Ubisoft is among the companies already gearing up for the launch of new gaming hardware, with CEO Yves Guillemot claiming "there are lots of things that will happen in the next few years."
Speaking in a conference call to investors, Guillemot didn't drop any significant hints as to whether we could look forward to entirely new platforms, next generations of existing hardware, or simply revisions to current handhelds or consoles, but he did stress the importance of investing now in order to be ready as and when products are released - and that in the main new technology will focus on accessibility over other aspects of gaming.
"It's difficult to answer because details are confidential, but what we see is that on handheld and on consoles there are lots of things that will happen in the next few years," he said. "That's why we consider that it's important to recruit now, and train people, so that those investments will come in the next few years. I'd say that some of the needs will come in one to two years, to start working on products.
"To answer the question on new technologies - I'd say at the moment it's no more than 10 per cent of internal development, on technologies that have not yet been made public yet.
"[These] new technologies are going more towards ease of use and accessibility than anything else. What we see more and more is that Nintendo will continue to go through that path, and the other players as well. So you'll see elements of technology that will enable more people to come to the industry and to play games.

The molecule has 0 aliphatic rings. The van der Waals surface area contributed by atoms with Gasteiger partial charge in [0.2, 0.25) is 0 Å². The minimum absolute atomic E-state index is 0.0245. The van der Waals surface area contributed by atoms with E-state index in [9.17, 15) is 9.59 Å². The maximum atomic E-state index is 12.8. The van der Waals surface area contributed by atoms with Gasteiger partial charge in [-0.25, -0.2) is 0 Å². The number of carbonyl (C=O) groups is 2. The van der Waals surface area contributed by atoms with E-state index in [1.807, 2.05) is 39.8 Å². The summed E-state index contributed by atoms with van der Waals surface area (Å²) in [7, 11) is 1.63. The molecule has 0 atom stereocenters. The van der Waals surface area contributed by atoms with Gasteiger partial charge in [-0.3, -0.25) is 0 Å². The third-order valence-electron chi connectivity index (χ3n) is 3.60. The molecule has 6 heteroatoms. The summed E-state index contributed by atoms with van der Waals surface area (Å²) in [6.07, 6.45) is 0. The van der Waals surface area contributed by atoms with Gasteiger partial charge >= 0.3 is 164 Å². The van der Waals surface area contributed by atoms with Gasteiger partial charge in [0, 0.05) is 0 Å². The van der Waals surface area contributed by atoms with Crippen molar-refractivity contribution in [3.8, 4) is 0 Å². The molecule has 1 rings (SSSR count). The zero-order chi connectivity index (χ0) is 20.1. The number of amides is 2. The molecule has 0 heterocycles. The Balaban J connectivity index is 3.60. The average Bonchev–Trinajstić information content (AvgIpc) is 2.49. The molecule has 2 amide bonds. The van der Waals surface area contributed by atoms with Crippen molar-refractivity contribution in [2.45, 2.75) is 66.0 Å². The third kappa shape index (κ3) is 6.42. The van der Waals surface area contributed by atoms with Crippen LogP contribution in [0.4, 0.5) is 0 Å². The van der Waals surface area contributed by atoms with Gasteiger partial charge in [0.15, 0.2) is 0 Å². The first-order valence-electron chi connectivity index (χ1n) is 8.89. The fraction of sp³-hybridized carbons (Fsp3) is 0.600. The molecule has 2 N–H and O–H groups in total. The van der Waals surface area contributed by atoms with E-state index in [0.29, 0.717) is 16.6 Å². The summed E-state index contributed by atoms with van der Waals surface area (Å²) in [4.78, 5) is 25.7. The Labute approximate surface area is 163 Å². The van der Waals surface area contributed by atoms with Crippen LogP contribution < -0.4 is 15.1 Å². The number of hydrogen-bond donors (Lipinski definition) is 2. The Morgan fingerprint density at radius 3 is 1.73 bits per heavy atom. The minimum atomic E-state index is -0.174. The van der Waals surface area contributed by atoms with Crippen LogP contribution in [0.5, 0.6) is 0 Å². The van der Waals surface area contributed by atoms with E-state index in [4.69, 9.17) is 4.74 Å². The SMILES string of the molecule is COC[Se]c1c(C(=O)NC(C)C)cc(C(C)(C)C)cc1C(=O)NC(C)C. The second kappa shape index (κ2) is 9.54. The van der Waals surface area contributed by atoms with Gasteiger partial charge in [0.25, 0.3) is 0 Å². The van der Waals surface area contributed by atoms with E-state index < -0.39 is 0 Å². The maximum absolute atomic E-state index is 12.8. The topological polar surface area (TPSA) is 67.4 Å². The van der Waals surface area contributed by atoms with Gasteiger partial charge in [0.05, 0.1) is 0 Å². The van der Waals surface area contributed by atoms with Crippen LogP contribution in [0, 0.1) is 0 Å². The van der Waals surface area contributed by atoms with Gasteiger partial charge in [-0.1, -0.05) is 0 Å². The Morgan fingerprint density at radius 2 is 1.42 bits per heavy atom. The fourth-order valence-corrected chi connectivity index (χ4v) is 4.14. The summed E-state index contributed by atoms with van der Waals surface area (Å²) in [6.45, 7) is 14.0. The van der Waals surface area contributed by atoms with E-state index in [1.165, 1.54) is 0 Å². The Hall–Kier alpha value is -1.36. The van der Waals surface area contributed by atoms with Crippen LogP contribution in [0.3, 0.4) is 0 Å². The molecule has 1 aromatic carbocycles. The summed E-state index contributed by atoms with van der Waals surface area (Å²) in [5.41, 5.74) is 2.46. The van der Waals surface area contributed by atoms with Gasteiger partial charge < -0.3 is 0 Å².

"Yes, internet and multiplayer, digital downloads and the ability to stream products will increase, but most of the things that will happen will be in the technology to help people to play."
The call also shed light on a number of other aspects of Ubisoft's strategy for the coming months, including the intention to hire a further 500 staff before the end of March 2010.
While that doesn't compare well with the 1300 people hired in the last financial year, it does even out the previously-stated intention to hire around 900 people per year on average.
"We'll spend a lot of time to integrate and train the people that came in this year," said Guillemot. "The good advantage is that even thought we increased a lot the number of people this [past] year, lots of them came in places where the cost is low. So the number is impressive, but the investment is not huge."
"What we see is that we never have enough people in our studios, even after recruiting 1300 people this year, we still need 500 people more to create more products that we are sure will be profitable.
"So the need for very talented people in our studios is very important, and that's why we're recruiting and training lots of new talent, to make sure we can continue to create high quality games in the future, at a good speed."
Other snippets of interest from the call include the following:
- Internal development costs are expected to rise from EUR 205 million (USD 273 million) to EUR 235 million (USD 313 million)
- The insurance payment from the collapse of Woolworths in the UK last year has not yet been paid, but is expected by the end of May
- Ghost Recon 4, previously unannounced, is planned for release in the last quarter of the financial year (January-March 2010)
- Last year's Far Cry 2 title took more than EUR 80 million (USD ) in total, and will have been a top ten game in Europe overall
- The iPhone was identified as a potentially exciting platform for the future, especially when compared to the Nintendo DS and PlayStation Portable which suffer from piracy